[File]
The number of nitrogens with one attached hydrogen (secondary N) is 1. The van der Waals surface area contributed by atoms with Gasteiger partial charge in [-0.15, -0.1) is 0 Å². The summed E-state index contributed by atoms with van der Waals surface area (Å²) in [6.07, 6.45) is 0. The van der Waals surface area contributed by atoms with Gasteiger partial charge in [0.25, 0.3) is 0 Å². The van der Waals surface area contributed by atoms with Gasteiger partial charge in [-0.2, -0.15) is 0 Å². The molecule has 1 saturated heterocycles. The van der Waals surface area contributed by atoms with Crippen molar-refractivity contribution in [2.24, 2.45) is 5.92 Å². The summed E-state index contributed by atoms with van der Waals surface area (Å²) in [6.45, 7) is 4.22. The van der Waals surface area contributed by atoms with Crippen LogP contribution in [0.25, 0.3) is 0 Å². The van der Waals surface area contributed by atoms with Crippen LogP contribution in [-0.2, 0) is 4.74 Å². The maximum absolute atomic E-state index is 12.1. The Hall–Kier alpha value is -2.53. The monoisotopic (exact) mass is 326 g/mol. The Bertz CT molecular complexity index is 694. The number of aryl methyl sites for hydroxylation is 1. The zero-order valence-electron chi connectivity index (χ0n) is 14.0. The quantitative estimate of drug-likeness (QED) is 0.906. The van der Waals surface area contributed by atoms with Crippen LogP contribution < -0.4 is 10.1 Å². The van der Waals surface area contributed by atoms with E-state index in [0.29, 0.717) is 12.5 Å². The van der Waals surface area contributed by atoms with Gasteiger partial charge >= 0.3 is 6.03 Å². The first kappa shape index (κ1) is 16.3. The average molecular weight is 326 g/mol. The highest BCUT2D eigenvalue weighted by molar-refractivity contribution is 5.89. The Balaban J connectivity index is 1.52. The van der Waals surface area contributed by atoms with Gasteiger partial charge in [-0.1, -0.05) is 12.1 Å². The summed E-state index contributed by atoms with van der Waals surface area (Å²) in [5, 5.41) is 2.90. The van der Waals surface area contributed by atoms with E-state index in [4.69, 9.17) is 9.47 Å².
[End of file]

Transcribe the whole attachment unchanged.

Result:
The number of nitrogens with one attached hydrogen (secondary N) is 1. The van der Waals surface area contributed by atoms with Gasteiger partial charge in [-0.15, -0.1) is 0 Å². The summed E-state index contributed by atoms with van der Waals surface area (Å²) in [6.07, 6.45) is 0. The van der Waals surface area contributed by atoms with Gasteiger partial charge in [0.25, 0.3) is 0 Å². The van der Waals surface area contributed by atoms with Gasteiger partial charge in [-0.2, -0.15) is 0 Å². The molecule has 1 saturated heterocycles. The van der Waals surface area contributed by atoms with Crippen molar-refractivity contribution in [2.24, 2.45) is 5.92 Å². The summed E-state index contributed by atoms with van der Waals surface area (Å²) in [6.45, 7) is 4.22. The van der Waals surface area contributed by atoms with Crippen LogP contribution in [0.25, 0.3) is 0 Å². The van der Waals surface area contributed by atoms with Crippen LogP contribution in [-0.2, 0) is 4.74 Å². The maximum absolute atomic E-state index is 12.1. The Hall–Kier alpha value is -2.53. The monoisotopic (exact) mass is 326 g/mol. The Bertz CT molecular complexity index is 694. The number of aryl methyl sites for hydroxylation is 1. The zero-order valence-electron chi connectivity index (χ0n) is 14.0. The quantitative estimate of drug-likeness (QED) is 0.906. The van der Waals surface area contributed by atoms with Crippen LogP contribution < -0.4 is 10.1 Å². The van der Waals surface area contributed by atoms with E-state index in [0.29, 0.717) is 12.5 Å². The van der Waals surface area contributed by atoms with Gasteiger partial charge >= 0.3 is 6.03 Å². The first kappa shape index (κ1) is 16.3. The average molecular weight is 326 g/mol. The highest BCUT2D eigenvalue weighted by molar-refractivity contribution is 5.89. The Balaban J connectivity index is 1.52. The van der Waals surface area contributed by atoms with Gasteiger partial charge in [-0.1, -0.05) is 12.1 Å². The summed E-state index contributed by atoms with van der Waals surface area (Å²) in [5, 5.41) is 2.90. The van der Waals surface area contributed by atoms with E-state index in [4.69, 9.17) is 9.47 Å².